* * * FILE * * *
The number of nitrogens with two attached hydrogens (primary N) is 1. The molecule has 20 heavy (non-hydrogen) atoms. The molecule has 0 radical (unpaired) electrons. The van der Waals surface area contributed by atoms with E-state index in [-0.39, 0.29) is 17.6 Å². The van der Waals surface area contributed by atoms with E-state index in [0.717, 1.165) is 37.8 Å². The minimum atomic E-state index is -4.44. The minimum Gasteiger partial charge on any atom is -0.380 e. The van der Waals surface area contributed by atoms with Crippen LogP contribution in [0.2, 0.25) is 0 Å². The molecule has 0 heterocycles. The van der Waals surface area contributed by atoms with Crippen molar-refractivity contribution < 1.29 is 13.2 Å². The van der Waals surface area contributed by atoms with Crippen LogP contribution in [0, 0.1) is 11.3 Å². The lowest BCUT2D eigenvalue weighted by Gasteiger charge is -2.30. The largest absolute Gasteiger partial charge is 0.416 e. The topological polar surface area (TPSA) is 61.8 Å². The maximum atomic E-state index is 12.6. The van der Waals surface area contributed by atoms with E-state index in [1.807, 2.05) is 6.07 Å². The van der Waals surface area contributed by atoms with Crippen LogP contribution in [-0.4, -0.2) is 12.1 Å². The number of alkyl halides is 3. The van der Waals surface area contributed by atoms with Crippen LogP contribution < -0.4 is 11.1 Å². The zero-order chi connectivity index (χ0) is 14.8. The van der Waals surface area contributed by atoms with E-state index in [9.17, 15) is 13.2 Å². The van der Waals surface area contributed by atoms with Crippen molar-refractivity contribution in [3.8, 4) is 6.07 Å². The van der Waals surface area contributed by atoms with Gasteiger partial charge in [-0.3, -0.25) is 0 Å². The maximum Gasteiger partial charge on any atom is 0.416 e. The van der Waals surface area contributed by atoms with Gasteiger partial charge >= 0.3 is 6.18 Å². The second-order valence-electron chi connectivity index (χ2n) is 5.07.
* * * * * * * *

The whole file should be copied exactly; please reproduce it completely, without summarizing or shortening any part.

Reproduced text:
The number of nitrogens with two attached hydrogens (primary N) is 1. The molecule has 20 heavy (non-hydrogen) atoms. The molecule has 0 radical (unpaired) electrons. The van der Waals surface area contributed by atoms with E-state index in [-0.39, 0.29) is 17.6 Å². The van der Waals surface area contributed by atoms with E-state index in [0.717, 1.165) is 37.8 Å². The minimum atomic E-state index is -4.44. The minimum Gasteiger partial charge on any atom is -0.380 e. The van der Waals surface area contributed by atoms with Crippen LogP contribution in [0.2, 0.25) is 0 Å². The molecule has 0 heterocycles. The van der Waals surface area contributed by atoms with Crippen molar-refractivity contribution < 1.29 is 13.2 Å². The van der Waals surface area contributed by atoms with Crippen LogP contribution in [0, 0.1) is 11.3 Å². The lowest BCUT2D eigenvalue weighted by Gasteiger charge is -2.30. The largest absolute Gasteiger partial charge is 0.416 e. The topological polar surface area (TPSA) is 61.8 Å². The maximum atomic E-state index is 12.6. The van der Waals surface area contributed by atoms with E-state index in [1.807, 2.05) is 6.07 Å². The van der Waals surface area contributed by atoms with Crippen LogP contribution in [-0.4, -0.2) is 12.1 Å². The number of alkyl halides is 3. The van der Waals surface area contributed by atoms with Crippen LogP contribution < -0.4 is 11.1 Å². The zero-order chi connectivity index (χ0) is 14.8. The van der Waals surface area contributed by atoms with E-state index in [9.17, 15) is 13.2 Å². The van der Waals surface area contributed by atoms with Crippen molar-refractivity contribution in [3.8, 4) is 6.07 Å². The van der Waals surface area contributed by atoms with Gasteiger partial charge in [-0.3, -0.25) is 0 Å². The maximum Gasteiger partial charge on any atom is 0.416 e. The van der Waals surface area contributed by atoms with Gasteiger partial charge >= 0.3 is 6.18 Å². The second-order valence-electron chi connectivity index (χ2n) is 5.07.